Shell Games: Conservation Group Wants an Immediate Boycott of Lobster

Their impact has already been felt.

Maine lobster
Seafood Watch is calling for the end of lobstering. Courtesy The University of Maine

Seafood Watch, a California-based conservation organization, has called for an anti-harvest ban on Maine lobsters. The group based out of the Monterey Bay Aquarium has both American and Canadian lobster fisheries in their sights, and their action is causing retailers to shy away from carrying lobsters.

Seafood Watch rates over 2,000 seafood items on how sustainably they are managed. Their judgements of “best choice,” “good alternative” or “avoid” carry weight with retailers and consumers. Seafood Watch red listed the Maine lobster by placing it on its avoid list, and the impact has already been felt. Blue Apron, a New York meal kit retailer, announced through a spokesman that the company would issue an immediate boycott of Maine lobster. HelloFresh, the largest meal kit company in the United States quickly followed suit. Whatever did the lobster and its succulent meat do to deserve such poor treatment? Allegedly, the fishery impacts North Atlantic right whales.

North Atlantic right whales number fewer than 340, and their low numbers are the result of the commercial whaling era which started over a millennium ago. Beginning around 875 A.D., the industry formed to harvest whales on a large scale for meat and blubber, the latter of which was rendered into oil. A series of anti-whaling bans in the 1900s combined with the shift away from whale meat and blubber significantly shrunk the industry. Today’s beleaguered whale populations are the result of centuries of overharvesting, the primary reason for today’s lobster ban.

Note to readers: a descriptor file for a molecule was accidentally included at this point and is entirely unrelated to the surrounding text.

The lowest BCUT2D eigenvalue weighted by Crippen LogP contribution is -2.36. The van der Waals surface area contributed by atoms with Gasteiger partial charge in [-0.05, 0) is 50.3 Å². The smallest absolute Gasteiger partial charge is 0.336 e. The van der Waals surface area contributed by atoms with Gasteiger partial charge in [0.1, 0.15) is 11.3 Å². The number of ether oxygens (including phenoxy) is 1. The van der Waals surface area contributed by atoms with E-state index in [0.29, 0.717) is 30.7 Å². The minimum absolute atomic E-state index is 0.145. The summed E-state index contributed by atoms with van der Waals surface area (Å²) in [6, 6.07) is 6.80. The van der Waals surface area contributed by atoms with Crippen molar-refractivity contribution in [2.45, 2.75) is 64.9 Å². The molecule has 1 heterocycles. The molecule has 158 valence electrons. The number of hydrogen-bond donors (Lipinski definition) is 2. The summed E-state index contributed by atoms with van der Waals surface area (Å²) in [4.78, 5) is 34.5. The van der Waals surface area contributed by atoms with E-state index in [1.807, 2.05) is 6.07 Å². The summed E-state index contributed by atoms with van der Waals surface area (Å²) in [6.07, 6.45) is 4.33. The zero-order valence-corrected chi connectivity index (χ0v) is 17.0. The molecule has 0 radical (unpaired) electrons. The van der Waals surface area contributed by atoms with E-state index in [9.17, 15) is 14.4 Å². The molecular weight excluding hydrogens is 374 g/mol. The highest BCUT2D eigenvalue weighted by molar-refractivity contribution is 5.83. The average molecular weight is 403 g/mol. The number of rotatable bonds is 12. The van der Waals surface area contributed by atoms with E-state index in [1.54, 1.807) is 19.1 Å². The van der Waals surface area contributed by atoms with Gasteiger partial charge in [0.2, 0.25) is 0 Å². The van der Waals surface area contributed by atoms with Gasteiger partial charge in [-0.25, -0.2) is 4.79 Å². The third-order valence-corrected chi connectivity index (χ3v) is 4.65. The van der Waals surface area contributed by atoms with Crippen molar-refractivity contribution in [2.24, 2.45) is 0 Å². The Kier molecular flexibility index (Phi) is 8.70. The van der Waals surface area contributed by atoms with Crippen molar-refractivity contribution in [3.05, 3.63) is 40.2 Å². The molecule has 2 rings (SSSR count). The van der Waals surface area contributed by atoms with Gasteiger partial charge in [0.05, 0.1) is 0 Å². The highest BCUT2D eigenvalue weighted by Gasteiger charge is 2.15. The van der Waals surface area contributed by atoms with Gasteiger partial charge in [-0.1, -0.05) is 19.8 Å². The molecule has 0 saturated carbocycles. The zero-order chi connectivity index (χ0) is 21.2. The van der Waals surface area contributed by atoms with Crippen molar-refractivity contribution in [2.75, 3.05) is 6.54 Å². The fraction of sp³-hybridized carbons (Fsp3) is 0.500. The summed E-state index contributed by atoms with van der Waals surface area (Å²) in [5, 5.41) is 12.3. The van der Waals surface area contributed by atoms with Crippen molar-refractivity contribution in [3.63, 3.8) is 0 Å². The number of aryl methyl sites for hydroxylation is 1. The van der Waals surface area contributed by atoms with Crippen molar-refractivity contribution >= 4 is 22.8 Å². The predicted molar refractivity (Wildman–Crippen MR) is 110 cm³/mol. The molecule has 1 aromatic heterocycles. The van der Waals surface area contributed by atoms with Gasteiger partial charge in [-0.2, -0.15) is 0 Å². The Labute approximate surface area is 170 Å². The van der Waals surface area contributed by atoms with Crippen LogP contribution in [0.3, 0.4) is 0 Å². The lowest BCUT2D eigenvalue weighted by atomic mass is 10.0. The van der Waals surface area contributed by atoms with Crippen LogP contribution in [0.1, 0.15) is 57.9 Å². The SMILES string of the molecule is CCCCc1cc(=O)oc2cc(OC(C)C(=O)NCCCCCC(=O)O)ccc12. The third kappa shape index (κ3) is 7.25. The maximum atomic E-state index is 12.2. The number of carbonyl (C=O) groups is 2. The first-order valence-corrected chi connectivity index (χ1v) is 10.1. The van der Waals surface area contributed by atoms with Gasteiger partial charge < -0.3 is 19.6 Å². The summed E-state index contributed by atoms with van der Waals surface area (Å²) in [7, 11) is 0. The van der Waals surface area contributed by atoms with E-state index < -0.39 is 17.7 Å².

That ban is supported by the National Oceanic and Atmospheric Administration (NOAA). NOAA lists the entanglement of North Atlantic right whales with fishing lines and gear as a problem. NOAA maintains that tangled whales can suffer injuries, some of which may prove to be fatal. Not true say both politicians and lobstermen. Both are calling foul and pushing back.

Senator Angus King, I-Maine, sounded off on Twitter. “This is an outrageous act with very real-world consequences, and no scientific evidence. It is simply absurd and flies in the face of common sense. The Maine lobster industry, one of our state’s most important economic drivers and a source of pride, has long been committed to environmentally conscious, sustainable fishing. There hasn’t been a whale entanglement attributed to Maine lobster gear since 2004, and no documented right whale death has ever been attributed to Maine lobster gear. I hope the millions around the world who enjoy the delicious crustacean will see through this farce.”

Patrice McCarron, the executive director of the Maine Lobstermen’s Association, agrees. “Lobstering is one of the most sustainable fisheries in the world due to the effective stewardship practices handed down through generations of lobstermen,” she said. And their pushback has resulted in Seafood Watch’s clarified position. Their report refers to the “potential for entanglement with the vertical lines associated with lobster gear.” This position begs another question; will vertical jigging for striped bass or groundfish be targeted next?

The majority of lobster supplied in America comes from Maine and Canada. In 2021, the U.S. lobster fishery was worth more than $900 million and supplied customers with over 130 million pounds. Perhaps there are other ways of protecting North Atlantic right whales so that their population rebounds than by shutting down lobstering, an industry which already has been proven sustainable.

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